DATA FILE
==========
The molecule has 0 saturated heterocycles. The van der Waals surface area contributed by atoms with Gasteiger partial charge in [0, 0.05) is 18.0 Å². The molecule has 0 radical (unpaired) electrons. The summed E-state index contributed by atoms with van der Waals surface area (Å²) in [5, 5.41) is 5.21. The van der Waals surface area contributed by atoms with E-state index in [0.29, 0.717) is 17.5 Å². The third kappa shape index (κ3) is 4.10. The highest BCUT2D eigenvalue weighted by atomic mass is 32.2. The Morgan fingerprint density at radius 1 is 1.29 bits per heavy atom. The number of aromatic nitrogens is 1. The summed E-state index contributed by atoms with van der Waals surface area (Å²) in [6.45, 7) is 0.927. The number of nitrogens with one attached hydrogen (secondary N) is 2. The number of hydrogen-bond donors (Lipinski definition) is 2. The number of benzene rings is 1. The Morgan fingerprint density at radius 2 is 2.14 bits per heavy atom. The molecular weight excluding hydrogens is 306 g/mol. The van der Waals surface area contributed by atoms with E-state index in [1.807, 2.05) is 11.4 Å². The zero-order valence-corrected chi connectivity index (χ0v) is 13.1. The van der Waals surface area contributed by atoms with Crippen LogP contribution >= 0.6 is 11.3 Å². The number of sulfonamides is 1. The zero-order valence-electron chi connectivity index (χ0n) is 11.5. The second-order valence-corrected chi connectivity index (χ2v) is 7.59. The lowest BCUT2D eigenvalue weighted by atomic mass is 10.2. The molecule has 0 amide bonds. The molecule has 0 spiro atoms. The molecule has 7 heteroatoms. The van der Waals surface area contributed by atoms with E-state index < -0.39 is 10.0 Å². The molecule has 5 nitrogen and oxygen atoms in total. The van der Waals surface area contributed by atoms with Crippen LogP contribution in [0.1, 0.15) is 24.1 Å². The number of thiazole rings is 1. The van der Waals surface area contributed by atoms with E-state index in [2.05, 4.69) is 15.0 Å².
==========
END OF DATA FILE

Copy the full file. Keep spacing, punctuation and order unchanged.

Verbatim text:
The molecule has 0 saturated heterocycles. The van der Waals surface area contributed by atoms with Gasteiger partial charge in [0, 0.05) is 18.0 Å². The molecule has 0 radical (unpaired) electrons. The summed E-state index contributed by atoms with van der Waals surface area (Å²) in [5, 5.41) is 5.21. The van der Waals surface area contributed by atoms with E-state index in [0.29, 0.717) is 17.5 Å². The third kappa shape index (κ3) is 4.10. The highest BCUT2D eigenvalue weighted by atomic mass is 32.2. The Morgan fingerprint density at radius 1 is 1.29 bits per heavy atom. The number of aromatic nitrogens is 1. The summed E-state index contributed by atoms with van der Waals surface area (Å²) in [6.45, 7) is 0.927. The number of nitrogens with one attached hydrogen (secondary N) is 2. The number of hydrogen-bond donors (Lipinski definition) is 2. The number of benzene rings is 1. The Morgan fingerprint density at radius 2 is 2.14 bits per heavy atom. The molecular weight excluding hydrogens is 306 g/mol. The van der Waals surface area contributed by atoms with E-state index in [1.807, 2.05) is 11.4 Å². The zero-order valence-corrected chi connectivity index (χ0v) is 13.1. The van der Waals surface area contributed by atoms with Crippen LogP contribution >= 0.6 is 11.3 Å². The number of sulfonamides is 1. The zero-order valence-electron chi connectivity index (χ0n) is 11.5. The second-order valence-corrected chi connectivity index (χ2v) is 7.59. The lowest BCUT2D eigenvalue weighted by atomic mass is 10.2. The molecule has 0 amide bonds. The molecule has 0 spiro atoms. The molecule has 7 heteroatoms. The van der Waals surface area contributed by atoms with E-state index < -0.39 is 10.0 Å². The molecule has 5 nitrogen and oxygen atoms in total. The van der Waals surface area contributed by atoms with Crippen LogP contribution in [0.1, 0.15) is 24.1 Å². The number of thiazole rings is 1. The van der Waals surface area contributed by atoms with E-state index in [2.05, 4.69) is 15.0 Å².